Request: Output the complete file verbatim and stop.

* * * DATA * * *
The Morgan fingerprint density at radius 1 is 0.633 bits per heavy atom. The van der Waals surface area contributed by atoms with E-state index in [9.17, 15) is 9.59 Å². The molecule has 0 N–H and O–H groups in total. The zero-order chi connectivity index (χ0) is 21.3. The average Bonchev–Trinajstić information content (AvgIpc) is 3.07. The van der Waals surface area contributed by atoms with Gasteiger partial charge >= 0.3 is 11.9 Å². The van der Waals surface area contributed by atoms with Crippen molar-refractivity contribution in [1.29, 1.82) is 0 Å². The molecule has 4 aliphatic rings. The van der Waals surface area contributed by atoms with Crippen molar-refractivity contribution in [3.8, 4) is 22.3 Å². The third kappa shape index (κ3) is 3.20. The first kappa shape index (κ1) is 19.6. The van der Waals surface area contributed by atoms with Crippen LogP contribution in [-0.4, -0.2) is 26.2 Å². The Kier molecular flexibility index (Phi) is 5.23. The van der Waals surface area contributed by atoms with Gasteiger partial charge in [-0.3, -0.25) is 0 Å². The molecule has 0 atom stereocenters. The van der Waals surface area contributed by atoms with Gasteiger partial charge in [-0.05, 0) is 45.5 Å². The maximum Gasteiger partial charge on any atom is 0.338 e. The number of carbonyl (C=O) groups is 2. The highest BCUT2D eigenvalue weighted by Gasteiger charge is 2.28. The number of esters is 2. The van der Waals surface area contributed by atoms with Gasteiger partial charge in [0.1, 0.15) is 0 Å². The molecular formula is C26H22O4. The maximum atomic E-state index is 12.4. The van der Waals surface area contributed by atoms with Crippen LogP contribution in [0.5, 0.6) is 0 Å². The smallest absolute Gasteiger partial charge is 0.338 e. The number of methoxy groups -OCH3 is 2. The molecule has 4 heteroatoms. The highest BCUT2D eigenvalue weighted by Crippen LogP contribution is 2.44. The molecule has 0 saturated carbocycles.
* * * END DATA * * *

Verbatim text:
The Morgan fingerprint density at radius 1 is 0.633 bits per heavy atom. The van der Waals surface area contributed by atoms with E-state index in [9.17, 15) is 9.59 Å². The molecule has 0 N–H and O–H groups in total. The zero-order chi connectivity index (χ0) is 21.3. The average Bonchev–Trinajstić information content (AvgIpc) is 3.07. The van der Waals surface area contributed by atoms with Gasteiger partial charge >= 0.3 is 11.9 Å². The van der Waals surface area contributed by atoms with Crippen molar-refractivity contribution in [1.29, 1.82) is 0 Å². The molecule has 4 aliphatic rings. The van der Waals surface area contributed by atoms with Crippen molar-refractivity contribution in [3.8, 4) is 22.3 Å². The third kappa shape index (κ3) is 3.20. The first kappa shape index (κ1) is 19.6. The van der Waals surface area contributed by atoms with Crippen LogP contribution in [-0.4, -0.2) is 26.2 Å². The Kier molecular flexibility index (Phi) is 5.23. The van der Waals surface area contributed by atoms with Gasteiger partial charge in [-0.3, -0.25) is 0 Å². The molecule has 0 atom stereocenters. The van der Waals surface area contributed by atoms with Gasteiger partial charge in [-0.05, 0) is 45.5 Å². The maximum Gasteiger partial charge on any atom is 0.338 e. The number of carbonyl (C=O) groups is 2. The highest BCUT2D eigenvalue weighted by Gasteiger charge is 2.28. The number of esters is 2. The van der Waals surface area contributed by atoms with Gasteiger partial charge in [0.1, 0.15) is 0 Å². The molecular formula is C26H22O4. The maximum atomic E-state index is 12.4. The van der Waals surface area contributed by atoms with Crippen LogP contribution in [0.5, 0.6) is 0 Å². The smallest absolute Gasteiger partial charge is 0.338 e. The number of methoxy groups -OCH3 is 2. The molecule has 4 heteroatoms. The highest BCUT2D eigenvalue weighted by Crippen LogP contribution is 2.44. The molecule has 0 saturated carbocycles.